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 Essential Architecture-  Peking

Liulichang Culture Street

architect

 

location

in the southwestern part of Beijing / Peking, China

date

1984

style

Qing Dynasty

construction

wood, stone

type

Outdoor space
 
 
Liulichang Culture Street
Liulichang was reconstructed in 1984 and it adapted a China Dynasty architectural style. It is located on the southern side of Shinhwa Street, where there are many antique stores, bookstores, furniture stores and even handicraft and porcelain stores. Each store specializes in one item only. It used to be a place where used products were sold and where merchants gathered. After the Emperor Kangxi Qing Dynasty, it became a market for antiques, calligraphy products and paintings. People could buy art supplies at a very low price or they could see stores where their pictures were mounted. Liulichang has been loved by literary men for over 200 years, and many foreigners who love the Chinese culture visit this place. There is much construction going on at Liulichang Street.
 
Just like the Ming and Qing Streets in Pingyao, the Shuyuanmen Street in Xian, Liulichang, located in the southwestern part of the city, is the best place to explore Traditional Chinese Culture. When you take a promenade among the rows of Traditional Buildings from the Ming and Qing Dynasties, you may feel dazzled by the various Artistic Wares. These include, Antiques, Furniture, Ancient Coins, Chinese Paintings, Jade Ware, Lacquer Ware and Traditional Folk Clothes, among other interesting finds.

One, of many Stores, is the Beijing Antique Store. Here you may find wonderful Antiques and Handi-Crafts as Souvenier Gifts for your friends and family. Be careful how you choose if you are not very skillful at bargaining. Show your appreciation of them but do not offer a price unless you really want to buy them. If you want to Purchase Antiques, please visit our Points for Attention for some practical tips.

Opening Hours: Whole day
 

Liulichang culture street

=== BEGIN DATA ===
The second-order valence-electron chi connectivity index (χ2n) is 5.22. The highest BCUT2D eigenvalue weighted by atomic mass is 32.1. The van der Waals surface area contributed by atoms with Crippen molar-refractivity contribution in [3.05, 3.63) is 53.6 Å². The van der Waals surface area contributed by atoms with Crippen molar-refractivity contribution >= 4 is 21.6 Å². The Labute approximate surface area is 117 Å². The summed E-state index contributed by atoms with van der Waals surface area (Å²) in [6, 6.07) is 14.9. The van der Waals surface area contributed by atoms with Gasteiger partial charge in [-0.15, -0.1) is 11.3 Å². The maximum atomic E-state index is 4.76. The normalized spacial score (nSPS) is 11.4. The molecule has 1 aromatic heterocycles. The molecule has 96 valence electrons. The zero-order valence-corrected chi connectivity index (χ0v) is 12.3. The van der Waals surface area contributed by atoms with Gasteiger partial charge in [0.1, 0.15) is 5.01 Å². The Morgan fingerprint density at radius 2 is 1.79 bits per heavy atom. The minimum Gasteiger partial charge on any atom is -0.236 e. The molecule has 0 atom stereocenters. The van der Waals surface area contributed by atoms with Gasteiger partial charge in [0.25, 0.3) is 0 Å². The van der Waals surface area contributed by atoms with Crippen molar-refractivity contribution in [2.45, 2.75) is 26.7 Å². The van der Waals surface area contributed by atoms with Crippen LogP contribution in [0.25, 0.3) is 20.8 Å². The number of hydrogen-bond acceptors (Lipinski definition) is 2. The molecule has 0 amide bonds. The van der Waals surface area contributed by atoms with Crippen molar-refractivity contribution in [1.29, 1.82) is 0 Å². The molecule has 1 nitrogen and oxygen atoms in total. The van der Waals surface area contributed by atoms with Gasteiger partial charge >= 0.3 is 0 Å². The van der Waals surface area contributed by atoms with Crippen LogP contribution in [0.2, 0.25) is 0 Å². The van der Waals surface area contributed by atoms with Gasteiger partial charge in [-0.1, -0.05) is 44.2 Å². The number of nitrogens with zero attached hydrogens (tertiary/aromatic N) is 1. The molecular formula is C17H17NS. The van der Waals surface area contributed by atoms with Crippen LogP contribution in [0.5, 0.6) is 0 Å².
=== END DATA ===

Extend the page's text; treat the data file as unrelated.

Old and new, real and fake, moral and immoral, it was all to be found on Liulichang Street, it is really a visitor's treat.

Located in the southwestern part of the city, Liulichang is one of two streets which still bear the appearance of a Qing Dynasty market street ( the other is Suzhou Street in the Summer Palace mainly for show purposes).

In the 1980s, the street was renovated and various specialized shops were rebuilt. With brightly painted doors and eaves and gracefully curved black-tile-roofs buildings, a little of old Beijing's lifestyle retained here.

The China Bookstore, Rongbaozhai, and Jiguge are the most famous antique stores in Liulichang. The China Bookstore located at the back of a courtyard of the first complex on the north, sells second-hand foreign language books.

A used bookstore in China, particularly that has foreign language offerings was once a rare thing, but this one also has a curious organizational style. All the foreign-language material is mixed together.

English-language works stand spine-to spine with Russian and German works. Literature shares shelf space with psychology and history.

Some of the books are stamped with university library and church seals. Antiques like this, worth a fair amount anywhere, go for no small sum in Liulichang. Good deals may be found among the Chinese books, however. If you are patient and know what you want.

Those who love antiques or arts and crafts will find it an ideal place to shop, and those who re not planning on spending money may also find it worth going to have a look at the street itself.

Along the street, peddlers hawk snacks, groceries, toys and copper coins, all kind of small commodities. Merchants race to their doors with a welcoming "hello, hello" for all their customers, but they all rack their brains to attract foreigners' attention.

Some offer free seal-carving services and they even can find a perfect Chinese name for you if you like. Some shop owners invite folk artists to their shops such as an 80-year-old heir to the Qing Dynasty's royal embroidery tradition.

It is amazing to watch this elderly man embroider a pair of little shoes for a pair of tiny feet.

links

 
www.essential-architecture.com